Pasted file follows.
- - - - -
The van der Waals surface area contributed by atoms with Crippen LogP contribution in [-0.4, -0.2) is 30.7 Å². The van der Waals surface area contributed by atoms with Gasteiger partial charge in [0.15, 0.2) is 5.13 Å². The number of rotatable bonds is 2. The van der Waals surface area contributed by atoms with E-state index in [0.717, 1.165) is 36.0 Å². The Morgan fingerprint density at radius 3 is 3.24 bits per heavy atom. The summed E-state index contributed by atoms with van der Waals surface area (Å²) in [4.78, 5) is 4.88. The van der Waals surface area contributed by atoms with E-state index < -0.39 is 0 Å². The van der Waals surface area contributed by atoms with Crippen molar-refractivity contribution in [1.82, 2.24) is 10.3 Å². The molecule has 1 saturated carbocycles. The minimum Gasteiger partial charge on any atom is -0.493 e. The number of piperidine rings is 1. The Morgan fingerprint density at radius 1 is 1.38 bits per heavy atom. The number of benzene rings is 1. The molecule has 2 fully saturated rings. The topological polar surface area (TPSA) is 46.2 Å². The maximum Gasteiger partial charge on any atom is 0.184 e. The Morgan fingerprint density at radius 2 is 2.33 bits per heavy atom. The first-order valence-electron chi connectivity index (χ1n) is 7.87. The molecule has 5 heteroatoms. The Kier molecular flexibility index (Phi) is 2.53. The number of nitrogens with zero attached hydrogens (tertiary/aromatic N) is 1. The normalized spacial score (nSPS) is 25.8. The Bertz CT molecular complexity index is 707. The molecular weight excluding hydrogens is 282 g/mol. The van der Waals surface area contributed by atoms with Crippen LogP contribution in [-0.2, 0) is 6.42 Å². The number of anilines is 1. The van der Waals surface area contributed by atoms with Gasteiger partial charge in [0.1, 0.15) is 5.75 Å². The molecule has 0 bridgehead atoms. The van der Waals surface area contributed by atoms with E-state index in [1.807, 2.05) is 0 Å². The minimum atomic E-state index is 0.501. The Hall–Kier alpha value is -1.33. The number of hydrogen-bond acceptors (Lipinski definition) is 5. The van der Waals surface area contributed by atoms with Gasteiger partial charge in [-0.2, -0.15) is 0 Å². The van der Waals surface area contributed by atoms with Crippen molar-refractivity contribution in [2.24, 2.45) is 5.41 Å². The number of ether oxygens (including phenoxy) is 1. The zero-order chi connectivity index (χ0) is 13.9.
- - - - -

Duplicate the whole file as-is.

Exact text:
The van der Waals surface area contributed by atoms with Crippen LogP contribution in [-0.4, -0.2) is 30.7 Å². The van der Waals surface area contributed by atoms with Gasteiger partial charge in [0.15, 0.2) is 5.13 Å². The number of rotatable bonds is 2. The van der Waals surface area contributed by atoms with E-state index in [0.717, 1.165) is 36.0 Å². The Morgan fingerprint density at radius 3 is 3.24 bits per heavy atom. The summed E-state index contributed by atoms with van der Waals surface area (Å²) in [4.78, 5) is 4.88. The van der Waals surface area contributed by atoms with E-state index < -0.39 is 0 Å². The van der Waals surface area contributed by atoms with Crippen molar-refractivity contribution in [1.82, 2.24) is 10.3 Å². The molecule has 1 saturated carbocycles. The minimum Gasteiger partial charge on any atom is -0.493 e. The number of piperidine rings is 1. The Morgan fingerprint density at radius 1 is 1.38 bits per heavy atom. The number of benzene rings is 1. The molecule has 2 fully saturated rings. The topological polar surface area (TPSA) is 46.2 Å². The maximum Gasteiger partial charge on any atom is 0.184 e. The Morgan fingerprint density at radius 2 is 2.33 bits per heavy atom. The first-order valence-electron chi connectivity index (χ1n) is 7.87. The molecule has 5 heteroatoms. The Kier molecular flexibility index (Phi) is 2.53. The number of nitrogens with zero attached hydrogens (tertiary/aromatic N) is 1. The normalized spacial score (nSPS) is 25.8. The Bertz CT molecular complexity index is 707. The molecular weight excluding hydrogens is 282 g/mol. The van der Waals surface area contributed by atoms with Crippen LogP contribution in [-0.2, 0) is 6.42 Å². The number of anilines is 1. The van der Waals surface area contributed by atoms with Gasteiger partial charge in [0.1, 0.15) is 5.75 Å². The molecule has 0 bridgehead atoms. The van der Waals surface area contributed by atoms with E-state index in [1.807, 2.05) is 0 Å². The minimum atomic E-state index is 0.501. The Hall–Kier alpha value is -1.33. The number of hydrogen-bond acceptors (Lipinski definition) is 5. The van der Waals surface area contributed by atoms with Gasteiger partial charge in [-0.2, -0.15) is 0 Å². The van der Waals surface area contributed by atoms with Crippen molar-refractivity contribution in [2.24, 2.45) is 5.41 Å². The number of ether oxygens (including phenoxy) is 1. The zero-order chi connectivity index (χ0) is 13.9.